How To Build Your Own Raspberry Pi Weather Station?

Raspberry Pi is an enormously popular single-board computer that’s inexpensive and easy to use and can be used for a huge range of purposes and projects.

How To Build Your Own Raspberry Pi Weather Station?

Our comprehensive “how-to” guide puts together everything you need to know to build your own weather station using Raspberry Pi as its core!

What Is Raspberry Pi?

Raspberry Pi is a credit card-sized computer that is designed to be plugged into a TV or a computer monitor and can be used for a number of purposes, including computer programming, games, music, and using IoT devices. 

Before we take a closer look at the nuances of building your weather station, it is worth taking a look at how it will work. There will be three elements:

  • Your own Raspberry Pi hooked up to a sensor to measure humidity and temperature, via a General Purpose Input/Output Breadboard Extension (GPIO)
  • A Python script – this will read the information collected from your chosen sensor or sensors, and transfer it to an SQLite Database to be stored.
  • An SPA – this is a Single Page Application written in PHO. This can read the data from the data that is collected from your database and make it readable. The code in this section will be reduced thanks to the application being based on the Twig template and the Slim Framework.

What Will I Need?

There are a number of prerequisites that you will need to secure, and these include

  • A Raspberry Pi running Raspberry Pi OS (previously known as Raspbian). This should be powered by a wall adaptor or a USB cable.
  • A DHT11 humidity and temperature sensor – this is usually the cheapest, most accessible option
  • Four jumper wires
  • A GPIO Breadboard
  • 10k Ohm pull-up resistor

Step 1: Connect The DHT11 Sensor To The Raspberry Pi

Once you have gathered all the equipment, it is time to get started.

The first step is to set the DHT11 sensor up with the GPIO Breadboard extension – this will allow the sensor to read properly.

Remove the case from your Raspberry Pi, and connect the T-cobbler to the breadboard.

Join the T-cobbler to the 40-pin cable on one side, and plug the other end of this 40-pin cable into the GPIO pins of the Raspberry Pi.

Next, join your DHT11 sensor into the breadboard, making sure that the top and front face the left side.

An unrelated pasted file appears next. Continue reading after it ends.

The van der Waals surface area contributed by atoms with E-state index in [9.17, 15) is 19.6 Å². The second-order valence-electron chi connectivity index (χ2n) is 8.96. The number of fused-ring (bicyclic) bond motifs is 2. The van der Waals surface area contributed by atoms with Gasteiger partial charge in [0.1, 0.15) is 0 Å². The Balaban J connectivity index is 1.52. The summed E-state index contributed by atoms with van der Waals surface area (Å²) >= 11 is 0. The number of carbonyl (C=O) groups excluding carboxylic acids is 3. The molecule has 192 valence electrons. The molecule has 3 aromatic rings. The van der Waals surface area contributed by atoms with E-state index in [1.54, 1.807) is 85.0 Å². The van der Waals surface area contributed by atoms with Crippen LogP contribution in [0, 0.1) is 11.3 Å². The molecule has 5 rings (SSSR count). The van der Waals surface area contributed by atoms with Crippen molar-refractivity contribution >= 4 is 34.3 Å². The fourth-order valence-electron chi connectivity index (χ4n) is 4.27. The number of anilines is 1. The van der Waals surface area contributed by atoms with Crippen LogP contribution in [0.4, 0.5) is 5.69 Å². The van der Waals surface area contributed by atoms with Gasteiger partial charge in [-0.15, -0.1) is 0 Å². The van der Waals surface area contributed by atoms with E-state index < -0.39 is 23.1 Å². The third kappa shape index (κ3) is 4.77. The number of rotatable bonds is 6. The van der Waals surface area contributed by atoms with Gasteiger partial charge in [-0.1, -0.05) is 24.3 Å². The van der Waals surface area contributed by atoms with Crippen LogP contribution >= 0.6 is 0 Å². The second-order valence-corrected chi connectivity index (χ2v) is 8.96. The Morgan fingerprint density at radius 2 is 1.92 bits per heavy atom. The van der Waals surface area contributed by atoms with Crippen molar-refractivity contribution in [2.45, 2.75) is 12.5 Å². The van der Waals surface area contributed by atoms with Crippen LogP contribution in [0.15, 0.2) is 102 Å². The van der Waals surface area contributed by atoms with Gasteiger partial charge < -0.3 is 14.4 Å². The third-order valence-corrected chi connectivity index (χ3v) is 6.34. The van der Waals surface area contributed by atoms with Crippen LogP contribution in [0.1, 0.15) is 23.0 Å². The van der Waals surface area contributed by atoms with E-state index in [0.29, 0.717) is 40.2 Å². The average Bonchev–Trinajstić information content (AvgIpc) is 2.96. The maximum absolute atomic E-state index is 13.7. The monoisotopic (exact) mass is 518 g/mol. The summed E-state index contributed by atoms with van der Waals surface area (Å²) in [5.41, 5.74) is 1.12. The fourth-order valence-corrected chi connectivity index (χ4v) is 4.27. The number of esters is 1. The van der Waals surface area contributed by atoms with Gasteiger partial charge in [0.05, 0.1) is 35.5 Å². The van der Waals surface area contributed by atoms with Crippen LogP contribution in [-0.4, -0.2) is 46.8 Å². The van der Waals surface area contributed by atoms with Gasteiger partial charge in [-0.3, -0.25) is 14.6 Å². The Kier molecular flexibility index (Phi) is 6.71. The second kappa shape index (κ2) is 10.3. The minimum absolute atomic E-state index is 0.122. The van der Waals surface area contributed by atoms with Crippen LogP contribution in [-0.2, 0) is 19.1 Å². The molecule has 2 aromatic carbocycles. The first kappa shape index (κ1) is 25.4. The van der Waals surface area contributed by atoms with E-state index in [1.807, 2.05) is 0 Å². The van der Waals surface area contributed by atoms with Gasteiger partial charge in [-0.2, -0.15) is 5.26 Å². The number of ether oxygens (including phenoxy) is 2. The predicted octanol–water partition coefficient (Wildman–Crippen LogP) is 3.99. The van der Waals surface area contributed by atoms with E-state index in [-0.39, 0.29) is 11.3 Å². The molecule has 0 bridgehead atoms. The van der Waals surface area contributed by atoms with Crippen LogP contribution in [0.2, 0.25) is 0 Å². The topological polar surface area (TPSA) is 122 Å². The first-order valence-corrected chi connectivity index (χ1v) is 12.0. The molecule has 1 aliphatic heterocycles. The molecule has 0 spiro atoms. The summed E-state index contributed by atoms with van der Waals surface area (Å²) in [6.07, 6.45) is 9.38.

Connect the GND of the sensor to a GPIO pin – this will be a white-colored cable – and then join the VCC pin of the sensor to the 3.3v pin – this will be the longer of the green wires.

Join the OUTPUT pin of the sensor to the GPIO 17 pin (the yellow wire), and then join a 10k Ohm pull-up resistor between the VCC and the Output.

Step 2: Set Up The Raspberry Pi

Once your wires are in place, you need to install and configure the software needed for your weather station onto your Raspberry Pi, and there are several packages to include.

You will need to kick things off by running a specific command:

sudo apt-get update
sudo apt-get install -y \
npm \
php8.0-cli \
php8.0-fpm \
php8.0-intl \
php8.0-csalite3 \
python3 pip3 \
nainx \

Following this, ad the pi user to the gpio and www-data groups by running another command:

sudo usermod – uG gpio www-data pi

Change and enable the www-data’s shell by running another command:

sudo usermod – shell/bin/bash www-data

And finally, install Pipeny as follows:

pip3 install – user pipenv

Step 3: Create A Project Directory For The Application

A key element of any Raspberry Pi project is code, and your weather station is no exception to this rule.

Before any code can be written, however, you need to do two things: firstly, create the structure for the project directory, and secondly, change into the top-level directory.

The following code will be required to achieve this:

mkdir – p raspberrypi-weather-station/public/css \
raspberrypi-weather-station/data/ \
raspberrypi-weather-station/ bib \
raspberrypi-weather-station/ templates
cd raspberrypi-weather-station

To summarize, these commands will instruct the creation of a new directory, named raspberry-pi-weather-station, and this will contain four smaller sub-categories:

  • bin – will contain the Python script
  • data – will contain the SQLite database for the application
  • public – will contain the PHO file required to power the PHO app, as well as a directory named css. This will contain the PHO applications CSS file.
  • templates – will contain the Twig template required by the PHP application to render output.

Step 4: Create The Database For The SQLite Application

Once the project directory is created, you need to create the SQLite database for the project – this tends to be the preferred option thanks to ease of configuration, as well as lower overheads.

The schema for the database will consist of one table of three columns:

  • Humidity stores humidity readings
  • Temperature stores temperature readings
  • Timestamp stores time and date of each reading, and will be inserted automatically using the current value.

This database is created with the command:

sqlite3 data/weather_station.sqlite

While the schema is created with another command:

create table weather_data
temperature real default 0.0 not null,
humidity real default 0.0 not null.

This process will create the applications SQLite database, and you will be ready to proceed to the next step.

Step 5: Create Python Script To Read DHT11 sSensor

Step 5 includes creating a Python script to read the DHT11 sensor and gather data on humidity and temperature – you will need to first install Adafruit_DHT package to allow the script to work, and this can be achieved with the command:

Next, create the Python script by heading to the bin directory, creating a new file names, and then insert the code:

import Adafruit_DHT
import os
import random
import sqlite3
import time
from sqlite3 import Error
def create_connection(path):
    db_conn = None
        db_conn = sqlite3.connect(path)
        print(“Connection to SQLite DB successful”)
    except Error as e:
        print(f”The error ‘{e}’ occurred”)
    return db_conn
def execute_query(db_conn, query, query_parameters):
    cursor = db_conn.cursor()
        cursor.execute(query, query_parameters)
        print(“Query executed successfully”)
    except Error as e:
        print(f”The error ‘{e}’ occurred”)